Monday, June 10, 2013

Privacy and Geographic Data

As most of us are aware, over the past week a firestorm of controversy has erupted on the backside of allegations the U.S. government has put in place a "big data" system to harvest and store personal data collected from a variety of sources that includes emails, phone calls, and other forms of electronic communication (PRISM). The reaction on both ends of the political spectrum has been largely the same - stunned and angry. Sadly, it's behavior indicative of a population that has been lulled asleep by The Kardashians, HD sports, and the latest high tech gadget. Reality is - there have been more than enough clues in the popular press since 9/11 that anyone paying attention should have had an inkling where things were headed without needing to review a Top Secret Power Point. In a war where the enemy is already inside the walls of Fort USA, didn't anyone think:

Apparently not. Instead, the nation now finds itself in a Mell of Hess. A raw, open discussion about privacy rights and technology that is certain to be tainted by a 29-year-old "whistleblower's" serious violations of Federal law. Not to mention it will take place in front of our enemies - individuals who are adept at using the systems being discussed in efforts to bring harm to us all.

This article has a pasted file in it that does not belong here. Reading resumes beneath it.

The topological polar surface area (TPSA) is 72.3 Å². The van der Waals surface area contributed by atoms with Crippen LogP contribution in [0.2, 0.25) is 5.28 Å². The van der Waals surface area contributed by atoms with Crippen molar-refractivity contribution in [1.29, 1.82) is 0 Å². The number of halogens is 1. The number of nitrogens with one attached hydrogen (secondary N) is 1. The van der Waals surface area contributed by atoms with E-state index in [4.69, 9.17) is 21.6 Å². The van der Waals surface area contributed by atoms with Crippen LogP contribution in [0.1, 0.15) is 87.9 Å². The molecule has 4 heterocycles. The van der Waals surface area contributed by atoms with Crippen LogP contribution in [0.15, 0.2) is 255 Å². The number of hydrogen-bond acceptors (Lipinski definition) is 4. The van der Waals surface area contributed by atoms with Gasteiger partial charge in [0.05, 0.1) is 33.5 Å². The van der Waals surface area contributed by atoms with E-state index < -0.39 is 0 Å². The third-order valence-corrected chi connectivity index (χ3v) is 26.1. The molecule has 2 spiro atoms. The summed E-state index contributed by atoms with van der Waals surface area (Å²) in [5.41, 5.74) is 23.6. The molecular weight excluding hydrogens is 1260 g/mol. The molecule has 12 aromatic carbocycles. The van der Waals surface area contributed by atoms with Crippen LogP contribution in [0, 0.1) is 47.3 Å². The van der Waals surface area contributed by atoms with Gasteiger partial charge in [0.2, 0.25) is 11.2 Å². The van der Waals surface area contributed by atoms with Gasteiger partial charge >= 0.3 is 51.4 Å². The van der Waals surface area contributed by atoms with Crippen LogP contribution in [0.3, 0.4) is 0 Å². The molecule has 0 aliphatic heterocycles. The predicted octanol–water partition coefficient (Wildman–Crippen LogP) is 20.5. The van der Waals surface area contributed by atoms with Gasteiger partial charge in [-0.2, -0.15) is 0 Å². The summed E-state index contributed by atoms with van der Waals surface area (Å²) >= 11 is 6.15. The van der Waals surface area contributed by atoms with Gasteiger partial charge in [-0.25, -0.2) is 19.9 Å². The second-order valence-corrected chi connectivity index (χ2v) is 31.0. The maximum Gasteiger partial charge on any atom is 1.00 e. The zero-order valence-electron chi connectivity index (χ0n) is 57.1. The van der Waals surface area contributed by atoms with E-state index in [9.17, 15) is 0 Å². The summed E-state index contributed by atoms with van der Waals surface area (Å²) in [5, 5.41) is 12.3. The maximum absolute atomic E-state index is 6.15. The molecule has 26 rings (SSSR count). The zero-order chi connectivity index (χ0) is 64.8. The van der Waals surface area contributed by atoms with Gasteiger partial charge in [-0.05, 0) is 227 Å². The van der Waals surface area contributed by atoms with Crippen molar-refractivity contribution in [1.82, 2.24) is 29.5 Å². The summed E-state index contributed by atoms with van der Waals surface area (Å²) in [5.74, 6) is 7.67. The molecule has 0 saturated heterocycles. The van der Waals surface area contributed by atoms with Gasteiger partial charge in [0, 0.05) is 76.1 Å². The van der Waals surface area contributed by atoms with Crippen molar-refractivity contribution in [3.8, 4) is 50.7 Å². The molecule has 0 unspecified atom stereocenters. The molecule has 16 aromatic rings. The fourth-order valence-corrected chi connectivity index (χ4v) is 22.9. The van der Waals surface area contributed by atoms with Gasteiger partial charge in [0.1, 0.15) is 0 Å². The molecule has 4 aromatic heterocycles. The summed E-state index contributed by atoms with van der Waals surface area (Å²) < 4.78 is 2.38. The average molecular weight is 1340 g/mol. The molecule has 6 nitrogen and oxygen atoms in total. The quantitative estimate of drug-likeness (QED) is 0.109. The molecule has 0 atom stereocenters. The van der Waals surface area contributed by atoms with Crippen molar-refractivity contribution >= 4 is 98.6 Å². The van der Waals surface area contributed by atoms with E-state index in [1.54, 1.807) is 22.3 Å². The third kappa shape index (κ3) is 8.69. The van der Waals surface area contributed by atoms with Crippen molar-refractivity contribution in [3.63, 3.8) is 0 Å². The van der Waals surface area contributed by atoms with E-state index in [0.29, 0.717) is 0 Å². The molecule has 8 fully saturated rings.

Unfortunately, it's hard to see how anything good is going to come of all this. That's because the same inability to focus on the core issue and resolve it before we got to where we now find ourselves, is certain to permeate the dialogue going forward. Seemingly, two very real issues will square off. On one side it will be about the inherent right to personal privacy in America. On the other, it will be about limited commercial data storage capabilities and the need to forensically understand information flows in order to stop acts of evil. Worthwhile points of discussion, but all the while missing the core issue: This is just the tip of the iceberg of problems that are going to come forward if we don't quickly move to align our nation's laws with the reality of the technology revolution taking place all around us. And nowhere is that more true than with the Geospatial Revolution.      

For readers of this blog, that last thought is the proverbial "beating the dead horse". It's a topic that has been addressed here ad nauseam. So much so, to bring this post to a conclusion, I've decided to offer an opportunity to hear that idea from another source. As such, I now direct your attention to the thoughtful comments of Geoff Zeiss - available using the link below. Taken together with my comments above, I believe they will provide plenty of food for thought as the PRISM issue plays out in the coming months.
(Between the Poles Blog, May 6, 2013)

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